So, I started reading Malcolm Gladwell’s Blink
because I couldn’t find Outliers
at the used book store and I refuse to pay full price for the Outliers
at a new book store even though I’m in the market for a book to COMPLETELY CHANGE MY LIFE. I don’t think that is going to happen with Blink
, but I did learn an interesting tidbit or two. In Blink
, Gladwell BEATS US OVER THE FREAKIN’ HEAD with the idea of trusting your instincts and taking heed in first impressions.
He mentions that a lot can be said about a person just by scanning their bedroom. He proves his point by describing an experiment where the personality traits of 80 students were judged by their closest friends and complete strangers who scanned their dorm rooms for 15 minutes. What the mastermind of the experiment- psychologist Samuel Gosling- found is that the strangers did an equally successful job at describing people they never met.
How can this be?
Well, Gosling says that “a person’s bedroom gives three kinds of clues to his or her personality.” Those clues are(taken directly from the book):
1.) Identity Claims– which are deliberate expressions about how we would like to be seen by the world (i.e framed copy of Magna Cum Laude degree from Harvard on the wall)
2.) Behavioral Residue– inadvertent clues we leave behind such as dirty laundry or what’s in your CD collection.
3.) Thoughts and Feeling Regulators– changes me make to our most personal spaces to affect the way we feel when we inhabit them (candle, decorative pillows
As I sat on my bed reading Blink, I began scanning my room and thinking about how I want to be viewed by the world. My eyes stopped on the mannequin head holding my collapsible top hat and Freddie Mercury reusable mustache and it was then I realized how I must look to the world.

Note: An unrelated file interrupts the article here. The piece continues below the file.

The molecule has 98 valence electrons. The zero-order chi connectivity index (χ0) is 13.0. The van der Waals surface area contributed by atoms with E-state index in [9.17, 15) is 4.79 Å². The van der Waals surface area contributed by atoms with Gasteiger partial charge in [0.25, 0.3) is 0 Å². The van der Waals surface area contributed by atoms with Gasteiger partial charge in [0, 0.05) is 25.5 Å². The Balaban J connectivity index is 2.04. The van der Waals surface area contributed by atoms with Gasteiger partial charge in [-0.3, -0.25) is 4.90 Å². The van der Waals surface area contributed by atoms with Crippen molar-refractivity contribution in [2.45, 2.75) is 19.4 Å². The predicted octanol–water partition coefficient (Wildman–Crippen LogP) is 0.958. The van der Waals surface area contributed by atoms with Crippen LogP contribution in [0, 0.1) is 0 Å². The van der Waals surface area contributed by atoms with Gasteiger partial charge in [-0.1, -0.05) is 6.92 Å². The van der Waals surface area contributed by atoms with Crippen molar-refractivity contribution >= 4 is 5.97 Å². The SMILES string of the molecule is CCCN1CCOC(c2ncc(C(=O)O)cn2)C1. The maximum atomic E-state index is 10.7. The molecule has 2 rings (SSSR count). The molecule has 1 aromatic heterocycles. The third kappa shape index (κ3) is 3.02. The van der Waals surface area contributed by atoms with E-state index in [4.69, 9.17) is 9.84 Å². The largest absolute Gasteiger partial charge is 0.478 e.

Instead of a Harvard degree up on the wall, I have a homemade, eyeless Frank Zappa mask that awarded me an overall A+ in my college World Religion class. Instead of pictures from my college days with friends, I have my prized photos with David Byrne, Paul Reubens, and Jeff Goldblum. Instead of decorative pillows on my bed, I have a baby doll from Goodwill that I glued my leftover Halloween costume chest hair to its head and gouged its eyes in with a screwdriver (there is an explanation for this and actually revolves solely around a future blog post).
Because I’ve yet to own my own house, I have yet to see the importance in buying expensive furniture. I’m still at the age where I want the ability to bolt to anywhere at anytime without any sort of “stuff” holding me back. This is a mindset I need to change for it appears that I’m not leaving Austin anytime soon. Because I do not take pride in the furniture I own, I do put a lot of value on the mementos that sum up my life. Photos from trips, concert tickets, vintage pictures of my family, antique postcards, film festival badges, art projects, pictures of idols, and magazine cutouts.
What does your bedroom say about you?